C Programming - Command Line Arguments - Discussion

2. 

If the different command line arguments are supplied at different times would the output of the following program change?

#include<stdio.h>

int main(int argc, char **argv)
{
    printf("%d\n", argv[argc]);
    return 0;
}

[A]. Yes
[B]. No

Answer: Option B

Explanation:

No answer description available for this question.

Deepika said: (Oct 22, 2010)  
Anyone please help me. How is it works?

Sundar said: (Oct 22, 2010)  
@Deepika:

agrc - It is an integer value contains the number of arguments passed to main function through command line.

Lets assume argc = 3.

The 3 arguments will be stored in the two dimensional array argv as given below.

argv[0] = 1st argument value
argv[1] = 2nd argument value
argv[2] = 3rd argument value.

But in the given program, it is mentioned like

argv[argc] it means that argv[3].

This array holds the values upto argv[2] only (argv[0] - argv[2]).

Therefore, argv[3] may be contain null value or garbage value. While converting this value as integer (because in printf statement "%d" specified), it will give 0 as output.

Therefore, the program's output will NOT change due to the number of arguments passed.

Note:

If you use %s instead of %d in the printf statement, it may print (null) or any garbage value depends upon the platform. There is a chance for abnormal program termination too.

Hope this will help you. Have a nice day!

Karthi said: (Mar 1, 2011)  
Thank you somuch sundar. Its clear now.

Cool Buddy said: (Mar 18, 2011)  
Sundar rocks.

Parag said: (Jul 11, 2011)  
@Sundar

Nice ans. Thanks.

Arun said: (Aug 3, 2011)  
Good explanation sundar keep going.

Meenu said: (Dec 16, 2011)  
Thank you sundar.

Deepika said: (Feb 14, 2012)  
Excellent Sundar.. :)

Neha said: (May 23, 2012)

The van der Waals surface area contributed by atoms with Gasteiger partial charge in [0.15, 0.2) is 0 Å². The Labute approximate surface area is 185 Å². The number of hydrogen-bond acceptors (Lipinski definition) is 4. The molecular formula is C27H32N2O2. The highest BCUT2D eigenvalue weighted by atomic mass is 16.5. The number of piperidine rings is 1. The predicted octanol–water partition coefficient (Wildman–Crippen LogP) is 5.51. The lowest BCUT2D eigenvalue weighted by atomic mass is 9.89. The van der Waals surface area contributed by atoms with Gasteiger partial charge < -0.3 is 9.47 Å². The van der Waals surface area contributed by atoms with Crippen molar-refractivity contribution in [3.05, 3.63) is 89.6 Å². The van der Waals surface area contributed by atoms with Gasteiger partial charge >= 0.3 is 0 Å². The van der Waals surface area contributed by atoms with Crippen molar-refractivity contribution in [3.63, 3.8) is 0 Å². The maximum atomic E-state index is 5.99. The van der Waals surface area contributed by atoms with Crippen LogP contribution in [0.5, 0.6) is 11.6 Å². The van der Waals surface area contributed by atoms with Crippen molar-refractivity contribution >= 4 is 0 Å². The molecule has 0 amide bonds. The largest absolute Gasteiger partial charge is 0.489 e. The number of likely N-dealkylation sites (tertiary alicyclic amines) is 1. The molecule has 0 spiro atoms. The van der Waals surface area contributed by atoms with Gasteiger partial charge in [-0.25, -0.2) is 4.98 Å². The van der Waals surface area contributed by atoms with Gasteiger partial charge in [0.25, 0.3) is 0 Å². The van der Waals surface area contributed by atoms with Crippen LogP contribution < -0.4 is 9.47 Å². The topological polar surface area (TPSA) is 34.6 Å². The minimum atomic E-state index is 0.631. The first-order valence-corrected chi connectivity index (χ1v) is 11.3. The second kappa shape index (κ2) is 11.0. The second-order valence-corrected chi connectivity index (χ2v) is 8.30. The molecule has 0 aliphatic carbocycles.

Thank you sundar.

Adarsh said: (Jul 21, 2012)  
Nice explanation.

@sundar.

Subhendu Bera said: (Aug 22, 2012)  
According to the C standard 2011 section 5.1.2.2.1 paragraph "argv[argc] shall be a null pointer." If it is printed using %d then it will print 0.
@sundar your statement "Therefore, argv[3] may(**) be contain null value or garbage value(**)....." is wrong it will only contain null value. There is no scope of garbage and it is irrespective of compiler. If it "may be" null or gurbage then output would vary with every execution.

Jessie said: (Sep 4, 2012)  
Thank you sundar;keep it up

Ramakri said: (Dec 4, 2012)  
Is ** argv is same as *argv[]?

usually we use,

int main(int argc, char *argv[]);

Anurag said: (Sep 3, 2013)  
But what about argv? It is declared as char **argv[].

Gangadhar said: (Sep 20, 2013)  
Always argv[argc] is NULL(shall be a null pointer).

argv and argc are how command line arguments are passed to main() in C and C++.

argc will be the number of strings pointed to by argv. This will (in practice) be 1 plus the number of arguments, as virtually all implementations will prepend the name of the program to the array.

The variables are named argc (argument count) and argv (argument vector) by convention, but they can be given any valid identifier: int main(int num_args, char** arg_strings) is equally valid.

FOR MORE INFO:

A pointer is said to be a null pointer when its right value is 0. Remember, a null pointer can never point to valid data.

To set a null pointer, simply assign 0 to the pointer variable. For example:

char *ptr_c;
int *ptr_int;

ptr_c = ptr_int = 0;

Here ptr_c and ptr_int become null pointers after the integer value of 0 is assigned to them.

NOTE: NULL pointer is different from null character '\0'.

Shantanu Joshi said: (Sep 30, 2015)  
Thanks @Sundar.

Now I understand what exactly has happened.

Nehal said: (Mar 24, 2016)  
@Sundar- It gives segmentation when we are trying to use %s instead of %d. And still I am not getting why it prints 0 for %d?

Mani said: (Nov 27, 2016)  
Thank you @Sundar.

Adi said: (Jun 12, 2017)  
@Sundar.

But it is not mentioned about the no of arguments in the question. Anywhere. Then how? Please explain.

Mounika said: (Jun 16, 2017)  
@Adi.

If number of arguments are 4 , argv[4] wont exist since 4 arguments are stored in argv[0], argv[1], argv[2], argv[3].

If number of arguments are 5 ,argv[5] wont exist since 5 arguments are stored in argv[0] to argv[4].

So if there are n arguments , argv[n] always contain same value i.e, null or garbage value.

Hema said: (Mar 26, 2018)  
Nice explanation Thanks @Sundar.

Matan said: (Jul 14, 2018)  
At the end of argv you have NULL terminator.

Let's say you have three arguments in the command line so argc=3.
then argv will be 4 element size and argv[3] will be '\0'. just like a string.

Manai said: (Jul 15, 2019)  
Nice explanations, Thanks All.

Mohit said: (Aug 25, 2020)  
Is "&" a pointer variable in c?

Suraj said: (Feb 1, 2021)  
Thank you @Sundar.

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